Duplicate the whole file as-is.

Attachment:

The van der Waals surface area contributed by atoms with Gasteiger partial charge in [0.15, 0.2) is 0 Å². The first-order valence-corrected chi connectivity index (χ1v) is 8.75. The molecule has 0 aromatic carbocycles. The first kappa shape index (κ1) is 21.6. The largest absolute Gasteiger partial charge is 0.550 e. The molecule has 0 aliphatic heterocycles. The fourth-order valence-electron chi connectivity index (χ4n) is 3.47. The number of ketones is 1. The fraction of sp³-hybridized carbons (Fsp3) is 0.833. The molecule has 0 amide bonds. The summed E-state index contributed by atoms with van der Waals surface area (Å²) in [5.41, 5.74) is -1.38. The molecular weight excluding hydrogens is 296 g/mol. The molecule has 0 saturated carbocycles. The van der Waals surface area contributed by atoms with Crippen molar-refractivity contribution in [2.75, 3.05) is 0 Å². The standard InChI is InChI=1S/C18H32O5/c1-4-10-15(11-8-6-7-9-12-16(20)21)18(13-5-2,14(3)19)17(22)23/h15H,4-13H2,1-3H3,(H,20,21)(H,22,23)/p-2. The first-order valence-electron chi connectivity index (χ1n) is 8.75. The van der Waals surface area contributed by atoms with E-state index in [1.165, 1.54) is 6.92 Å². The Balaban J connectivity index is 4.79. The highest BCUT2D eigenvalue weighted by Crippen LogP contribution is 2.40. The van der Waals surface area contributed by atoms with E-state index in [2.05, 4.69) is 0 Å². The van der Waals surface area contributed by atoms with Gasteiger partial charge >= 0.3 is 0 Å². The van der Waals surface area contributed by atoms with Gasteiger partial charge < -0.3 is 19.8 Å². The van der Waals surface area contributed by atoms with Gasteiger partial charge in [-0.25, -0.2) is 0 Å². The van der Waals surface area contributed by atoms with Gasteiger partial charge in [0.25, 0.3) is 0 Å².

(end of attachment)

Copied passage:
The van der Waals surface area contributed by atoms with Gasteiger partial charge in [0.15, 0.2) is 0 Å². The first-order valence-corrected chi connectivity index (χ1v) is 8.75. The molecule has 0 aromatic carbocycles. The first kappa shape index (κ1) is 21.6. The largest absolute Gasteiger partial charge is 0.550 e. The molecule has 0 aliphatic heterocycles. The fourth-order valence-electron chi connectivity index (χ4n) is 3.47. The number of ketones is 1. The fraction of sp³-hybridized carbons (Fsp3) is 0.833. The molecule has 0 amide bonds. The summed E-state index contributed by atoms with van der Waals surface area (Å²) in [5.41, 5.74) is -1.38. The molecular weight excluding hydrogens is 296 g/mol. The molecule has 0 saturated carbocycles. The van der Waals surface area contributed by atoms with Crippen molar-refractivity contribution in [2.75, 3.05) is 0 Å². The standard InChI is InChI=1S/C18H32O5/c1-4-10-15(11-8-6-7-9-12-16(20)21)18(13-5-2,14(3)19)17(22)23/h15H,4-13H2,1-3H3,(H,20,21)(H,22,23)/p-2. The first-order valence-electron chi connectivity index (χ1n) is 8.75. The van der Waals surface area contributed by atoms with E-state index in [1.165, 1.54) is 6.92 Å². The Balaban J connectivity index is 4.79. The highest BCUT2D eigenvalue weighted by Crippen LogP contribution is 2.40. The van der Waals surface area contributed by atoms with E-state index in [2.05, 4.69) is 0 Å². The van der Waals surface area contributed by atoms with Gasteiger partial charge >= 0.3 is 0 Å². The van der Waals surface area contributed by atoms with Gasteiger partial charge < -0.3 is 19.8 Å². The van der Waals surface area contributed by atoms with Gasteiger partial charge in [-0.25, -0.2) is 0 Å². The van der Waals surface area contributed by atoms with Gasteiger partial charge in [0.25, 0.3) is 0 Å².